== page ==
My dear graduates, be yourselves and bring joy to the world with things as little as a breath of wind. You don’t need to try hard at all to be yourself. It’s how you were made. You may think that the world is like a cavernous hospital corridor, dark and wide and frightening. So do what my friend did and plod down that hall as best as you can in order to work out what needs to be passed. And when the little victories come, look for them, they will, share that joy with others.
Graduates as you rise to take your diploma, I encourage each of you to smile at the person handing it to you. Let that smile say you’ve passed something and are ready to move on.

Monday, June 3, 2013

Who's a Writer?

     I knew a guy who said he was a writer. He was just a little younger than I was and very cheerful and even enthusiastic about writing. This was 14 years ago during the last stage show I ever did. Life was turbulent at the time. We were in the last months of our lives before Naomi was diagnosed with cancer. I still thought of myself as a writer then, but I don’t think I was writing anything.
     So this kid I knew had a great attitude about his writing. He was confident and hopeful of publication. I felt proud of him and thought it was an honor to know someone who would publish someday. I am trying to remember if I was jealous at all. I don’t think I was.
     Then one evening he brought some of his work to show me. I read it over. There’s a scene in the movie Finding Nemo when Marlon the Clownfish reluctantly begins to tell a joke to an excited audience of sharks. Almost right away, it’s obvious the joke is not going to be funny and Marlon isn’t funny either. And the grins on the sharks just melt away. I didn’t see Finding Nemo for a few more years, but as I started to read this kid’s writing, I felt like those sharks.
Like Marlon the fish, this kid was not funny. The writing was not fiction, but a confused narrative that must have been funny to him. I don’t remember what it was about. The only honest feedback I gave him was that babies actually loved puréed sweet-potato. I tried to be encouraging otherwise. And he took my advice with his trademark cheerfulness. Perhaps in the 14 years he has improved. I hope so. Maybe what I admired the most was his optimism.
And here is the very honest truth: 14 years ago I wasn’t so good either. I had good ideas back then, but little talent for putting them into a decent story. But between then and now, I have read a lot of materials and books about writing, I listen to author interviews and most of all, I aim to write every day. (I usually write 3-4 times a week though.) I can look at my work from many years ago and cringe. I think that means I’m better now.
But the question still haunts me. “What if I’m just fooling myself? What if I’m really no good?” Please, if you’re reading this, don’t answer. I think that some of my blog posts absolutely shine. Some others are best swept out the door with the cobwebs and dust. But am I like that kid just fooling myself?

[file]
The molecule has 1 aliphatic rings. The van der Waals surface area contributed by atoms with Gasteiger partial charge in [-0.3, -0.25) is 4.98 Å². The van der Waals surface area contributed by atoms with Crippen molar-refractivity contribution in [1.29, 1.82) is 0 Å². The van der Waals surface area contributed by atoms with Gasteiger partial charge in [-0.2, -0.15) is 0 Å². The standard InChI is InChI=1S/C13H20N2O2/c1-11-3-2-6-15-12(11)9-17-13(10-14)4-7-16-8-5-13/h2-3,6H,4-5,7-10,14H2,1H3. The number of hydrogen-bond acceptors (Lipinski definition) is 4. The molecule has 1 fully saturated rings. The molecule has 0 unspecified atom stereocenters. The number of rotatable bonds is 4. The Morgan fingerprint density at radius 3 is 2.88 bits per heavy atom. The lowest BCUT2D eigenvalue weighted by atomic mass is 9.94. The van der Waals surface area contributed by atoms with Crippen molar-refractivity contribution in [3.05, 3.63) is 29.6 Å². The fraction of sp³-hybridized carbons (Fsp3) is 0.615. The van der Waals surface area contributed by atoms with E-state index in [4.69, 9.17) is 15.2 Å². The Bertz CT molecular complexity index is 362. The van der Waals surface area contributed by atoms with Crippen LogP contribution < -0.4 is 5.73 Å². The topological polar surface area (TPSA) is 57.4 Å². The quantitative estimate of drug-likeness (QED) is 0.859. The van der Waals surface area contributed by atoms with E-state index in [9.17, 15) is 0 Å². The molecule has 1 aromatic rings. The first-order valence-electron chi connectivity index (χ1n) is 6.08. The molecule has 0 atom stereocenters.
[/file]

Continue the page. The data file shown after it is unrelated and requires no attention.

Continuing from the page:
The reason I’m thinking about this now is that I have been trying to steadily write for about 2 years or so now. Some weeks all I’ve done is blog. While last November I wrote 77 thousand words in 30 days. That is one of my proudest accomplishments. I felt like a real writer, not when I won National Novel Writing Month, but when I would sit down to write. I knew what I was doing. I knew where the story was going and I was having a ball at it. That was what it took to make me feel like a writer.
At this very moment, it’s ten after two on a Sunday afternoon and I’m in Starbucks with a coffee at my left and an iPod on my right. The words are flowing out of me, for the most part (had to think of the verb for how the words came out). And right now, I feel like a real writer.
But I’ve taken on a new project, one I’ve fretted over, but promised myself. I started my memoir last week. I have blogged about this before. If I ever really wanted to publish, this would be it. Everything else I write is fun. It would be cool to publish, but unrealistic. Lots of good writers don’t publish. But I have one story, just one, that I want to make the effort to go all the way. That means multiple drafts, editing, perhaps finding an agent, and writing query letters. It is big league stuff.
So far, I’ve written on a few mornings. And it’s not easy. The words come out, but they don’t feel good. This isn’t fiction anymore with cloaked strangers on desert roads, spaceships whirling around a distant star or rivers turning to fire underneath a castle. This is real stuff that happened to me. Does anyone really want to hear this?
I have an opening for the story that I wrote. It was a true incident where I walked away from the cash register only to be yelled at by the cashier for leaving one year-old Jamie behind. I went and fetched Jamie and didn’t bother to explain to the indignant onlookers that of course I felt like I was missing someone, my daughter had just died a week ago. I walked around all day with the feeling that something was missing. I just was trying to ignore it when I left Jamie behind.
It’s an intriguing story and it’s completely true. I think that written well, it’s a perfect opening. The real question is can I keep it up? And can I keep writing this? It’s not real fun so far. There’s no smoke-swept battlefield with wolves and marauders. There’s only me narrating the story of my life, the time before Naomi, during, and after.  
A writer’s best friend is a crumby first draft. I can feel liberated by knowing that this doesn’t have to be perfect the first time around. But there is still anxiety here. I have taken the first steps on a perilous writing venture. I don’t know if I’m good enough to complete it. One of my favorite authors said in an interview “Write the story for yourself and let the people who need to find it, find it.” That, in addition to the crumby first draft should have me writing freely. But it’s too different. But it’s early. I’m barely out of the starting gate. I hope I can find my voice for this, which will be the tailwind. We’ll see.